Shenandoah Valley campaign of 1862. They fought in the Batt1e of
Romney, Kernstown, McDowell, Front Royal, Cross Keys, and Port
Republic, and won every battle. General Jackson moved his army so fast
that his soldiers were called foot cavalry.
the six battles mentioned above some members of the Spartan Band were
killed or wounded. This so weakened Company H that its remaining
members were placed in Company E of the 48th Virginia Regiment. The
remaining members of the Spartan Band were present at the second
battle of Manassas, or
the battle of Manassas, the armies of Generals Jackson and Lee moved
southward to Fredericksburg, Virginia to stop the advance of an Union
army trying to take Richmond. A great battle was fought at
Fredericksburg, December 13, 1862.
the Battle of Fredericksburg the armies of the North and South went
into winter quarters, and some of the men of the Spartan Band were
granted a short furlough home.
the coming of spring in 1863, the two armies began to move. One of the
greatest battles of the war took place at Chancellorsville, Virginia,
May 2 and 3, 1863.
this battle, the south lost their beloved General Stonewall Jackson.
He was shot by his own men on May 2, and died eight days later. Could
some of those men have been a part of the Spartan Band? Of course, we
will never know.
Ewell Brown Stuart, better known as "Jeb Stuart", took over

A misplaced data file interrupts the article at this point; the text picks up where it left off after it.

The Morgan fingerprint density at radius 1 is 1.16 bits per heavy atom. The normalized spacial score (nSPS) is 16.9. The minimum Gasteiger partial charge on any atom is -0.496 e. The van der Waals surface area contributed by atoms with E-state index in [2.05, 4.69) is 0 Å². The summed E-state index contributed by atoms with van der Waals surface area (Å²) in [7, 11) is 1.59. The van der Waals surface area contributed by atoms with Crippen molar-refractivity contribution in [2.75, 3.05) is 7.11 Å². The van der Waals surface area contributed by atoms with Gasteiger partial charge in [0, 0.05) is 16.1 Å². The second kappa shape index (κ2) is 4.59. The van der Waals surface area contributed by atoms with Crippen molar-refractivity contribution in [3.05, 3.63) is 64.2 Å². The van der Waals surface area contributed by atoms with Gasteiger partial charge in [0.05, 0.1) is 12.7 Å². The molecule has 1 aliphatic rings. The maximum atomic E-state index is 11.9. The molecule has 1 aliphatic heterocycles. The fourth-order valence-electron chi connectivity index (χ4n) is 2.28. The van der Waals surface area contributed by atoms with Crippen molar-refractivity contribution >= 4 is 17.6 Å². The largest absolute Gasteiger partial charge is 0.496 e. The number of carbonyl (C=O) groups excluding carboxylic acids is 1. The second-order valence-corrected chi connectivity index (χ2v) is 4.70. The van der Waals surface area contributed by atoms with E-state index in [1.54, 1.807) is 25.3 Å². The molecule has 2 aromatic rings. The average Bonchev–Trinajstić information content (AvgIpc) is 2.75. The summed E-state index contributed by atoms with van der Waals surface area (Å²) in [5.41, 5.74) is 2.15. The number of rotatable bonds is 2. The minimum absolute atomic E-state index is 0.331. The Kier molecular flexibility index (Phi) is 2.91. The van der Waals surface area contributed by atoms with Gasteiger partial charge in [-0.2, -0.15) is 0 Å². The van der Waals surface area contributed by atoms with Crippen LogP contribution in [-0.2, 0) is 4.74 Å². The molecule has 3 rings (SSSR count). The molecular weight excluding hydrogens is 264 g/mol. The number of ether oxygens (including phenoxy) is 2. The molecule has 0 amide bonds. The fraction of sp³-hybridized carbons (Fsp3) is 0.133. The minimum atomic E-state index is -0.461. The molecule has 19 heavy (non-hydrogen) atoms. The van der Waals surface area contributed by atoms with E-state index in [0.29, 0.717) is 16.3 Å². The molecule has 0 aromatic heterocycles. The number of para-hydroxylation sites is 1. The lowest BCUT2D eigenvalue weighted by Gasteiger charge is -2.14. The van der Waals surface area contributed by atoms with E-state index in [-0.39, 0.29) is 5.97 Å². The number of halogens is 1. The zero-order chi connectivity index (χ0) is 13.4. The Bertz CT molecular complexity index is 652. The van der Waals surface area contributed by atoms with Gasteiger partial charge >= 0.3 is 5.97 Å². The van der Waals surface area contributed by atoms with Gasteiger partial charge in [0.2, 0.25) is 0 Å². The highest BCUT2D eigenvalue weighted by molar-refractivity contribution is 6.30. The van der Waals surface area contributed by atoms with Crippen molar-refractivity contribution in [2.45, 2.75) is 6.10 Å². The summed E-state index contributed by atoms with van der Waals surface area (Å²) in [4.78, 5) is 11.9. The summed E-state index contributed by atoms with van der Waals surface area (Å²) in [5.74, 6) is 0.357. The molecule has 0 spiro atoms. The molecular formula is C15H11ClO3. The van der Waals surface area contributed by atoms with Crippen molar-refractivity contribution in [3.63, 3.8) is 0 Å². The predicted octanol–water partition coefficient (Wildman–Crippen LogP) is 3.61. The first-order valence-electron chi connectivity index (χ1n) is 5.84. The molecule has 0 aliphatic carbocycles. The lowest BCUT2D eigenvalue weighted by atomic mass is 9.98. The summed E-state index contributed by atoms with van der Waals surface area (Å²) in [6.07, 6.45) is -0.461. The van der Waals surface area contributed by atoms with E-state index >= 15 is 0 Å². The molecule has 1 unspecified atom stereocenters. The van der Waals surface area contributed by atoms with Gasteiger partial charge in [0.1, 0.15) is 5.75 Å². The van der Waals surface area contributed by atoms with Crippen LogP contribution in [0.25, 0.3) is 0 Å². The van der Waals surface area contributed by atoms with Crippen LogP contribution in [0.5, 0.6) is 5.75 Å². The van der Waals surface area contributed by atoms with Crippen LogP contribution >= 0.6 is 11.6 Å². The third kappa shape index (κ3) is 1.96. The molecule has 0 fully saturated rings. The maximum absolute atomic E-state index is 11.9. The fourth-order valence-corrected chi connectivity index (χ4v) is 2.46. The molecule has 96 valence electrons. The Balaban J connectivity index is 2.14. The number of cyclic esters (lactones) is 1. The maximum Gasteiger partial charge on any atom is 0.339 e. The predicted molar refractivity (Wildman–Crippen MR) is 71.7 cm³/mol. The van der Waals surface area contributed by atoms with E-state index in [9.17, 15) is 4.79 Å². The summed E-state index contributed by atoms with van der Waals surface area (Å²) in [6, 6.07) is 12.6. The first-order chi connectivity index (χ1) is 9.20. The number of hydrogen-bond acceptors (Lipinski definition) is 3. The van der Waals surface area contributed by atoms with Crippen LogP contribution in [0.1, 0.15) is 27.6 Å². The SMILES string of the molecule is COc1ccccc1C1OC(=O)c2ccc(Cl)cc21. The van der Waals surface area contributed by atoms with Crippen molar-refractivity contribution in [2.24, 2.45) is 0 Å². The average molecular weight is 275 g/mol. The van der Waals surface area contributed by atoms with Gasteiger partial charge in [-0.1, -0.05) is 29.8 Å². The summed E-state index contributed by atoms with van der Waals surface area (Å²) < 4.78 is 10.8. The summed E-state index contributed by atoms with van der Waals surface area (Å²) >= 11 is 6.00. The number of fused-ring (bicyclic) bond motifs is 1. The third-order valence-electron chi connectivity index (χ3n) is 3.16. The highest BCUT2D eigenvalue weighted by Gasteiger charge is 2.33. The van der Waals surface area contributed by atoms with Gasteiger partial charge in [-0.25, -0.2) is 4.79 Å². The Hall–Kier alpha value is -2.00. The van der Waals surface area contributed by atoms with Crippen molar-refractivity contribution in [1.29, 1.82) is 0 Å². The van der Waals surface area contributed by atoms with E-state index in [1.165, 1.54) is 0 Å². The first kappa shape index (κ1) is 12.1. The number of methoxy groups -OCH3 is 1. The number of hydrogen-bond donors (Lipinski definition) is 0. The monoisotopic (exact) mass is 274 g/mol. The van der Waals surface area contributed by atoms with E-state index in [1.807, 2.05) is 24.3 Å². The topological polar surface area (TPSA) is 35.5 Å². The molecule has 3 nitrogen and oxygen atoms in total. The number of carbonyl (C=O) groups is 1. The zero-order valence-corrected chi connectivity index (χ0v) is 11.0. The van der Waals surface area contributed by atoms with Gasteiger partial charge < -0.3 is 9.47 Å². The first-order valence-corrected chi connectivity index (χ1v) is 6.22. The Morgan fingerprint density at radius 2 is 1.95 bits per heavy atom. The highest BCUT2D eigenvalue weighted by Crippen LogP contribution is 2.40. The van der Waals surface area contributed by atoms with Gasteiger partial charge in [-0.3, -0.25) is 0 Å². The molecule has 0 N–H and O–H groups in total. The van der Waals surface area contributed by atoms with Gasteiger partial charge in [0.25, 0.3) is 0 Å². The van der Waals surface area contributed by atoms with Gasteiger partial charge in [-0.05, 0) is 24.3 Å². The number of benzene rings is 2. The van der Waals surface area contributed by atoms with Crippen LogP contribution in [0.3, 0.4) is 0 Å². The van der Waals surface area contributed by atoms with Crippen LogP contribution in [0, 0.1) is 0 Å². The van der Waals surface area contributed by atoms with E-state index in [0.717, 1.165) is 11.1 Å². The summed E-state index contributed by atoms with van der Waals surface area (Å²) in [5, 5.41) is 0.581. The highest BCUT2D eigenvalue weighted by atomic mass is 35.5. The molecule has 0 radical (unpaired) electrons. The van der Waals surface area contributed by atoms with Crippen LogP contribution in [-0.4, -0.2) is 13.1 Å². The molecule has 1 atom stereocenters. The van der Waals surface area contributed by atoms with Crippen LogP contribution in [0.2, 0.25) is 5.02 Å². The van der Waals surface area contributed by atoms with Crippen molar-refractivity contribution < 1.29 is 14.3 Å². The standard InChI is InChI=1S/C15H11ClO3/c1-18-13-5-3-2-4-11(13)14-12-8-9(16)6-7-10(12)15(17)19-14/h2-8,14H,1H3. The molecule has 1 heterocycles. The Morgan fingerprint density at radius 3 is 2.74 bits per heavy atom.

Jackson's command and continued the fight through the next day.
General Stuart and his corps fought in the Wilderness Campaign. He and
some members of the Spartan Band were killed at Yellow Tavern on May
after the Battle of Chancellorsville, General Lee again invaded the
north. A great battle was fought at Gettysburg, Pennsylvania July 1,
2, and 3, 1863. More members of the Spartan Band were wounded and
killed. Among those killed was 1st Cpl William P. Harris. He had
written to his girlfriend, Drusilla McConnell, expressing his love and
affection often, and their plans after the war for their future.
Months went by and she hadn't heard from him. Finally, word came that
he had been killed on the battlefield at Gettysburg. Drusilla did not
live long after hearing of Cpl. Harris' death. She died at age 18,
perhaps of a broken heart.
the Battle of Gettysburg and the return of General Lee's Army to
Virginia, the remaining members of the Spartan Band fought in the
Battle of the Wilderness May 5 and 6, 1864, Spotsylvania Courthouse
May 6, 1864, Cold Harbor June 3, 1864, and the Battle of Petersburg
June 15-18, 1864. This battle is known as the Battle of the Crator.
the seventy-six young men who had volunteered and gallantly marched
off to war with pomp and ceremony, and a self-sacrificing devotion to
the southern cause, only one answered muster call at Appomattox when
General Lee surrendered April 19, 1865. Some had paid the supreme
sacrifice, others had died of disease, and others were wounded
one who answered muster call on April 19, 1865 was Joshua Daniel
Frazier. His marriage record is recorded at the Clerk's Office at Gate
City. He married Adaline Barnett in 1867.